On Wednesday, Donald Trump announced he was initiating the Defense Production Act (DPA), "just in case we need it." The DPA is a Korean War-era law that gives the president sweeping control over American manufacturing. Essentially, it lets Trump order private companies to meet demand for products vital to national security, which in this case would be anything to help states and hospitals cope with the novel coronavirus outbreak that's now affecting all 50 states.
That could be a huge boon, especially since hospitals around the world are struggling with a shortage of ventilators. Since COVID-19, the disease caused by the strain of coronavirus spreading across the globe, is a respiratory illness, ventilators are lifesaving devices for patients in intensive care. According to the Washington Post, hospitals are wary of stocking up on more machines for financial reasons in case the need for ventilators turns out to be short-lived. The cost for an individual machine ranges from $25,000 to $50,000, and under the DPA the president can take control of both production and pricing.
But although Trump has invoked the DPA, he hasn't actually done anything with it yet, tweeting that he "only" went along with it in case of "worst case scenario in the future." At a press conference on Thursday, a reporter asked Trump why he hasn't "pulled the trigger on it" yet. "Because we hope we don't need to," Trump replied. As of Thursday, the total number of confirmed coronavirus cases in the U.S. surpassed 10,000, and new figures show that a massive 40 percent of people hospitalized by the disease are younger than 55 years old. More than 100 people have already died from the disease in the U.S. In Italy, which is on a trajectory some say is 10 days ahead of the U.S., the death toll just surpassed the much more populous China, with 3,405.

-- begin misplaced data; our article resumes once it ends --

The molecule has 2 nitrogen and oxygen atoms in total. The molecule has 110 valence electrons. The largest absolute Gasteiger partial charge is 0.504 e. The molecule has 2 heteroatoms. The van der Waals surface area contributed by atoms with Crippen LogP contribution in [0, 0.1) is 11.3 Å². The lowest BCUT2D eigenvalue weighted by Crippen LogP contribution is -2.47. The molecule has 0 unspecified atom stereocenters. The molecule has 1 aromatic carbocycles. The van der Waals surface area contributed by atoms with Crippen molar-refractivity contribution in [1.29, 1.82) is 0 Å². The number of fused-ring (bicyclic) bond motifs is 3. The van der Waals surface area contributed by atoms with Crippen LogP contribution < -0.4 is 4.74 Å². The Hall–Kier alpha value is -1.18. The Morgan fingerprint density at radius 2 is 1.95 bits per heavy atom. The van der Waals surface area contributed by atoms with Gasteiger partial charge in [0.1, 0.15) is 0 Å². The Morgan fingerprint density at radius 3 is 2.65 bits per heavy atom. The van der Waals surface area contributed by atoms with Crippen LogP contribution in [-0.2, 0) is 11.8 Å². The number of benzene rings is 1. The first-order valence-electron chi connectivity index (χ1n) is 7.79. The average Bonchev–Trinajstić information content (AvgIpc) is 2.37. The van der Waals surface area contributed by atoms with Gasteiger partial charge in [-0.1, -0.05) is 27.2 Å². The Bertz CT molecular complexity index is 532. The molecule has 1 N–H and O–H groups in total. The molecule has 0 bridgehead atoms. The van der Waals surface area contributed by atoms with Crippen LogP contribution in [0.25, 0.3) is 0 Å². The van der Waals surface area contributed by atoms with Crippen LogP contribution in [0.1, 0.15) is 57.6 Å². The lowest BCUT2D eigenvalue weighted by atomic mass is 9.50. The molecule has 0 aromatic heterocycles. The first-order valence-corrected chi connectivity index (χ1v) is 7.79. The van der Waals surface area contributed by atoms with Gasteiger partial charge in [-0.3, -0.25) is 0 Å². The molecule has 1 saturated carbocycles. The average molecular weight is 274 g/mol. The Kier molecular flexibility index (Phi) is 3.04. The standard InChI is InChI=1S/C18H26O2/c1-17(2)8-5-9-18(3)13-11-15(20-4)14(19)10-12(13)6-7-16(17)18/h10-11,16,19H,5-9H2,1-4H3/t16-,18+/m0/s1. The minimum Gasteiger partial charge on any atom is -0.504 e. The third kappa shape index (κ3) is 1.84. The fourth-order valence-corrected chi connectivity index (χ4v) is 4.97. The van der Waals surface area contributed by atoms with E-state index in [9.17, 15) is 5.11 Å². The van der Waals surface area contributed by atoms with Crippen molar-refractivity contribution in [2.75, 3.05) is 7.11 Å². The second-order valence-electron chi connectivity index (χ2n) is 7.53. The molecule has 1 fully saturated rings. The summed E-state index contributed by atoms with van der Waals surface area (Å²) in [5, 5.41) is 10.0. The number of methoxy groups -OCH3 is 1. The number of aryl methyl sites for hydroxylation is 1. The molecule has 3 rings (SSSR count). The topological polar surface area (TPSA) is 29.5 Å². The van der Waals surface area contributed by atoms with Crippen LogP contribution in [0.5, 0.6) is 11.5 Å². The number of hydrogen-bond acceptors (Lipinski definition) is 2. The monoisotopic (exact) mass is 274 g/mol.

The president continued, saying, "Governors are supposed to be doing a lot of this work." He added, "the federal government is not supposed to be out there buying vast amounts of items, and then shipping. We're not a shipping clerk. As with testing—the governors are supposed to be doing it."
It's not clear what Trump means when he says "governors are supposed to be doing" tests and equipment production, particularly since the tests were only available through a strict and complicated application process through the Centers for Disease Control. But Trump's insistence that the fight against a pandemic should be handled state-by-state highlights the why the American response has been so haphazard and ineffective compared to other countries.
Both South Korea and the U.S. had their first confirmed cases of coronavirus on the same day, January 20. Yet South Korea's response and containment of the disease has vastly outperformed America's—in the weeks since then South Korea has tested 290,000 people and identified over 8,000 infections, and the daily rate of infection is trending down. In comparison, the U.S. has only tested 60,000 people—only about 20 percent of the smaller South Korea—and, troublingly, has turned up almost the same number of infections, according to a new Reuters article that details why South Korea's response was so much faster and effective than the U.S.'s. One of the biggest differences is that South Korean politicians took the threat much more seriously at the outset, and immediately brought experts onto the case, while Trump, who previously disbanded the administration's pandemic unit, put vice president Mike Pence and his son-in-law Jared Kushner in charge, both of whom have a dubious backgrounds in public health. South Korean officials moved on expert recommendations almost immediately to quickly verify testing procedures and then circle back to make sure they were effective—the Food and Drug Administration has created a series of absurdist bureaucratic hurdles.
Whether Trump follows through and makes use of the DPA remains to be seen. So far during this pandemic, he's seemed more invested in reminding Americans the outbreak originated in China than mirroring the best practices in countries that are starting to get it under control.
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Originally Appeared on GQ